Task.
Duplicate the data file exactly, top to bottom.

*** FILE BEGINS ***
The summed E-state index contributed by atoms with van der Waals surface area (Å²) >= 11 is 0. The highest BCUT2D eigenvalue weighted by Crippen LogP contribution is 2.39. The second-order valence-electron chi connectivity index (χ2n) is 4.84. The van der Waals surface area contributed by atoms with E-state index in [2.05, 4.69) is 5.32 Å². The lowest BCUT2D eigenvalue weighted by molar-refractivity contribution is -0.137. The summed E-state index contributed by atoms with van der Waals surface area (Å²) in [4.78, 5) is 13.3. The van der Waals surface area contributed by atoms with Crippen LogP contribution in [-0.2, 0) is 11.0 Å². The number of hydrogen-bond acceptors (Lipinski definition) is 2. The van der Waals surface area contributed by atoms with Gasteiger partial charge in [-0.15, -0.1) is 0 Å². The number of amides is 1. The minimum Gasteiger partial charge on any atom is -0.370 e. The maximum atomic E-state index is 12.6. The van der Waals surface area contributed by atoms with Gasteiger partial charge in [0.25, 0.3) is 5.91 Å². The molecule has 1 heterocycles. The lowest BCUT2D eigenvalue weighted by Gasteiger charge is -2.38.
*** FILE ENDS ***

The summed E-state index contributed by atoms with van der Waals surface area (Å²) >= 11 is 0. The highest BCUT2D eigenvalue weighted by Crippen LogP contribution is 2.39. The second-order valence-electron chi connectivity index (χ2n) is 4.84. The van der Waals surface area contributed by atoms with E-state index in [2.05, 4.69) is 5.32 Å². The lowest BCUT2D eigenvalue weighted by molar-refractivity contribution is -0.137. The summed E-state index contributed by atoms with van der Waals surface area (Å²) in [4.78, 5) is 13.3. The van der Waals surface area contributed by atoms with Crippen LogP contribution in [-0.2, 0) is 11.0 Å². The number of hydrogen-bond acceptors (Lipinski definition) is 2. The van der Waals surface area contributed by atoms with Gasteiger partial charge in [-0.15, -0.1) is 0 Å². The number of amides is 1. The minimum Gasteiger partial charge on any atom is -0.370 e. The maximum atomic E-state index is 12.6. The van der Waals surface area contributed by atoms with Gasteiger partial charge in [0.25, 0.3) is 5.91 Å². The molecule has 1 heterocycles. The lowest BCUT2D eigenvalue weighted by Gasteiger charge is -2.38.